SeaFood Business

DEC 2013

SeaFood Business is the global trusted authority for seafood buyers and sellers. We are the seafood industry's leading trade magazine with more than 30 years of experience. Our coverage is based on the "business" of buying and selling seafood.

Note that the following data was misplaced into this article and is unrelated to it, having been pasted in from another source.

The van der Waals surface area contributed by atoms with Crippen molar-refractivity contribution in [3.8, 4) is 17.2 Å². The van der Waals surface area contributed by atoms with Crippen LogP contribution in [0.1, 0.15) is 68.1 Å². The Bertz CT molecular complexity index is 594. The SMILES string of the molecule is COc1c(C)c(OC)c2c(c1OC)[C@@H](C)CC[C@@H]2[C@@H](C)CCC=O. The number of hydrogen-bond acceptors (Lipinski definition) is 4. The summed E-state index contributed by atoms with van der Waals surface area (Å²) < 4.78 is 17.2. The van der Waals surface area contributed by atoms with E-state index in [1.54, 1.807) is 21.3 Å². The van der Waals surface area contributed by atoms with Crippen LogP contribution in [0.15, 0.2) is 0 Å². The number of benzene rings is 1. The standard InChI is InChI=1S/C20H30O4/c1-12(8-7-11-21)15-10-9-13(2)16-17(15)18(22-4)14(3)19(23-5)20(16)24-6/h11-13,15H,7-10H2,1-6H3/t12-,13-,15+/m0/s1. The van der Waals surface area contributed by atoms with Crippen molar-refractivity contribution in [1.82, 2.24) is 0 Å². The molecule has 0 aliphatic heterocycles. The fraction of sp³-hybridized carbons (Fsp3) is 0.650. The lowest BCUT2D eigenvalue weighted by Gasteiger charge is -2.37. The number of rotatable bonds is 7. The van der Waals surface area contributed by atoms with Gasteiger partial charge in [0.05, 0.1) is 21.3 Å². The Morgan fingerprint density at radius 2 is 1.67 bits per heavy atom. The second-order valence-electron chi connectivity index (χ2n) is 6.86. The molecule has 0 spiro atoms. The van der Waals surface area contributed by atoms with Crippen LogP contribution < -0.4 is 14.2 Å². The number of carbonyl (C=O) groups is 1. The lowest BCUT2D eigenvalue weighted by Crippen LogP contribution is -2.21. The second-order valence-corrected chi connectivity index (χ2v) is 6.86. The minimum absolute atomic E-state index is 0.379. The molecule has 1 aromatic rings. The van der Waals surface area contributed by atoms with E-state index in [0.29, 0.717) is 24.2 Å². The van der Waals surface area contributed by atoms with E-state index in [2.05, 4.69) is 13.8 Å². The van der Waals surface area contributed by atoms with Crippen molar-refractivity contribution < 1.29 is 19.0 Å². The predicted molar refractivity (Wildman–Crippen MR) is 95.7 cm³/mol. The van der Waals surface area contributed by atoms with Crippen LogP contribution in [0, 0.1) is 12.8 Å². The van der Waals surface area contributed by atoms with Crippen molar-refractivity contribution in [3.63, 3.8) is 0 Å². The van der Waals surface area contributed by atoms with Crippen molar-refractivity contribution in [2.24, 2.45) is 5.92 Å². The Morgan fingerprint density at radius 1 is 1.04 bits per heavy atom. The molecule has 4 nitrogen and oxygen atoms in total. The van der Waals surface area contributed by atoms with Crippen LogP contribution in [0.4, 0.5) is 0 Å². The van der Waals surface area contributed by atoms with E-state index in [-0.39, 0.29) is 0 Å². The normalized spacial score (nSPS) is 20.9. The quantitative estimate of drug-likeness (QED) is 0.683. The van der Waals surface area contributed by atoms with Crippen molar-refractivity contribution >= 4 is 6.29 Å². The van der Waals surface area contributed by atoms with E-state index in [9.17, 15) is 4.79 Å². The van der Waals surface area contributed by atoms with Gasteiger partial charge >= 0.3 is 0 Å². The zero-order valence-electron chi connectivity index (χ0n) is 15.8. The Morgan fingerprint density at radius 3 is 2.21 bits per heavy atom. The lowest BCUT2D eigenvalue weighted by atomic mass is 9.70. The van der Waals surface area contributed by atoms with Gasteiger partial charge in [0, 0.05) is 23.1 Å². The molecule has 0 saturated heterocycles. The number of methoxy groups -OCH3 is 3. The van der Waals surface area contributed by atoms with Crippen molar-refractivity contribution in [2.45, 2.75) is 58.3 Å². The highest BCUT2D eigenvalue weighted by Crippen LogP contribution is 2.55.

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Top Story High prices are making restaurant buyers think twice about shrimp. reporter requests for interviews). "As a company we decided that we didn't want to pass this cost on to our fans and instead opted to temporarily take it of the line. Until we are able to bring it back we encourage all of our fans to try one of our many other bowl combinations, with so many options the possibilities are endless!!" But those endless possibilities are no substitute for shrimp. Several customers expressed their frustration in all caps and expletive-flled posts; others tried to fnd solutions to hasten shrimp's return to the menu. "Can you put the shrimp back by the grill and charge more for shrimp?" asked Kellie Einemo. "My family got shrimp there and now no one will go!" Tis time, the chain's Facebook administrator did not answer the question. The shortage Squeezed High prices fueled by a global shortage has shrimp buyers, importers stuck in a vise BY MELISSA WOOD M ajor world events now tend to unfold on social media. The global shrimp shortage is no exception. "Why did you guys take SHRIMP off the line! My husband won't let us come anymore," writes Stacie Rutledge on the Facebook page for Genghis Grill, a Dallas-based fast-casual chain with 70 locations. 18 SeaFood Business December 2013 In October and early November Rutledge and other Genghis Grill customers took to Twitter and the franchise's Facebook page after discovering they could no longer add their favorite protein to the chain's signature "build your own stir fry" dish. "Stacie, currently there is a global shrimp shortage because of problems with disease and years of overshrimping causing a huge price increase," wrote back a social media administrator for Genghis Grill, which is responsive to both positive and negative comments on the page (though not to Te news that there was a global shrimp shortage didn't reach most consumers until late summer or early fall when they discovered it missing from their Genghis bowls or read mainstream news stories about record-breaking prices. By then the shrimp shortage was well under way. After more than a decade of growth, worldwide shrimp production dropped from its peak of nearly 4 million metric tons in 2011: Supply fell 5.7 percent in 2011-12 and another 9.6 percent in 2012-13, according to a shrimp production review presented by the World Bank's James Anderson at the Global Aquaculture Alliance's GOAL 2013 held in Paris in October. But the most shocking numbers have been the prices. Visit us online at www.seafoodbusiness.com

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